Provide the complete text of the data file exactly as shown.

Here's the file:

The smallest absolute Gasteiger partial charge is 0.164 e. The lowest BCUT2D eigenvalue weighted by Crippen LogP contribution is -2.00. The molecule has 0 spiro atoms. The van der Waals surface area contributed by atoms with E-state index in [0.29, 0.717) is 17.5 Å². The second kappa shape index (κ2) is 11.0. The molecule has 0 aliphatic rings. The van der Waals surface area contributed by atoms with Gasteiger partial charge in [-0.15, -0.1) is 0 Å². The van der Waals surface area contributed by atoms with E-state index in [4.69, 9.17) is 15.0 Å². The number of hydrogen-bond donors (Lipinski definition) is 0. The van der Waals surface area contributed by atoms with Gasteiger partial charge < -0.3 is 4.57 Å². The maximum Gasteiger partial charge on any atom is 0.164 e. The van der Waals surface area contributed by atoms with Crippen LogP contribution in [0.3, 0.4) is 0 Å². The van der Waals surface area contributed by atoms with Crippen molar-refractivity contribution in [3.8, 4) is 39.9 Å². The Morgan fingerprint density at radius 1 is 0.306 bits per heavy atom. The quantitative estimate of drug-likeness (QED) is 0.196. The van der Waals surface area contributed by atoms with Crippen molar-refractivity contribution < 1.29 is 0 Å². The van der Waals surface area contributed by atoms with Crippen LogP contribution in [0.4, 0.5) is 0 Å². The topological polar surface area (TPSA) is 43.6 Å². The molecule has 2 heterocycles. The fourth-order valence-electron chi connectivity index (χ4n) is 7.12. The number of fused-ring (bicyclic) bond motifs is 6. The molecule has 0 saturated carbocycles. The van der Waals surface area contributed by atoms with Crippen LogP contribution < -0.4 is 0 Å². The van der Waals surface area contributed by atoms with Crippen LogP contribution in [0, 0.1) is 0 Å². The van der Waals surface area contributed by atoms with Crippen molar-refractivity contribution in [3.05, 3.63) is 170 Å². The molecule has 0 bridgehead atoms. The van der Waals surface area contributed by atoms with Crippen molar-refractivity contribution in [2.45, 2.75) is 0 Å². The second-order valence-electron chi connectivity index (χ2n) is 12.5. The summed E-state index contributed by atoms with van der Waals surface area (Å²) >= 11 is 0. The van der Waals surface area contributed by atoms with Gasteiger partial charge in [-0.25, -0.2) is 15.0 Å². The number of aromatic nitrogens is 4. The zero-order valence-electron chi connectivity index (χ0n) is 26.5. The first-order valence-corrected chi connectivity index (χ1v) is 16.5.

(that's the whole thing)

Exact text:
The smallest absolute Gasteiger partial charge is 0.164 e. The lowest BCUT2D eigenvalue weighted by Crippen LogP contribution is -2.00. The molecule has 0 spiro atoms. The van der Waals surface area contributed by atoms with E-state index in [0.29, 0.717) is 17.5 Å². The second kappa shape index (κ2) is 11.0. The molecule has 0 aliphatic rings. The van der Waals surface area contributed by atoms with Gasteiger partial charge in [-0.15, -0.1) is 0 Å². The van der Waals surface area contributed by atoms with E-state index in [4.69, 9.17) is 15.0 Å². The number of hydrogen-bond donors (Lipinski definition) is 0. The van der Waals surface area contributed by atoms with Gasteiger partial charge < -0.3 is 4.57 Å². The maximum Gasteiger partial charge on any atom is 0.164 e. The van der Waals surface area contributed by atoms with Crippen LogP contribution in [0.3, 0.4) is 0 Å². The van der Waals surface area contributed by atoms with Crippen molar-refractivity contribution in [3.8, 4) is 39.9 Å². The Morgan fingerprint density at radius 1 is 0.306 bits per heavy atom. The quantitative estimate of drug-likeness (QED) is 0.196. The van der Waals surface area contributed by atoms with Crippen molar-refractivity contribution < 1.29 is 0 Å². The van der Waals surface area contributed by atoms with Crippen LogP contribution in [0.4, 0.5) is 0 Å². The topological polar surface area (TPSA) is 43.6 Å². The molecule has 2 heterocycles. The fourth-order valence-electron chi connectivity index (χ4n) is 7.12. The number of fused-ring (bicyclic) bond motifs is 6. The molecule has 0 saturated carbocycles. The van der Waals surface area contributed by atoms with Crippen LogP contribution < -0.4 is 0 Å². The van der Waals surface area contributed by atoms with Crippen LogP contribution in [0, 0.1) is 0 Å². The van der Waals surface area contributed by atoms with Crippen molar-refractivity contribution in [3.05, 3.63) is 170 Å². The molecule has 0 bridgehead atoms. The van der Waals surface area contributed by atoms with Crippen molar-refractivity contribution in [2.45, 2.75) is 0 Å². The second-order valence-electron chi connectivity index (χ2n) is 12.5. The summed E-state index contributed by atoms with van der Waals surface area (Å²) >= 11 is 0. The van der Waals surface area contributed by atoms with Gasteiger partial charge in [-0.25, -0.2) is 15.0 Å². The number of aromatic nitrogens is 4. The zero-order valence-electron chi connectivity index (χ0n) is 26.5. The first-order valence-corrected chi connectivity index (χ1v) is 16.5.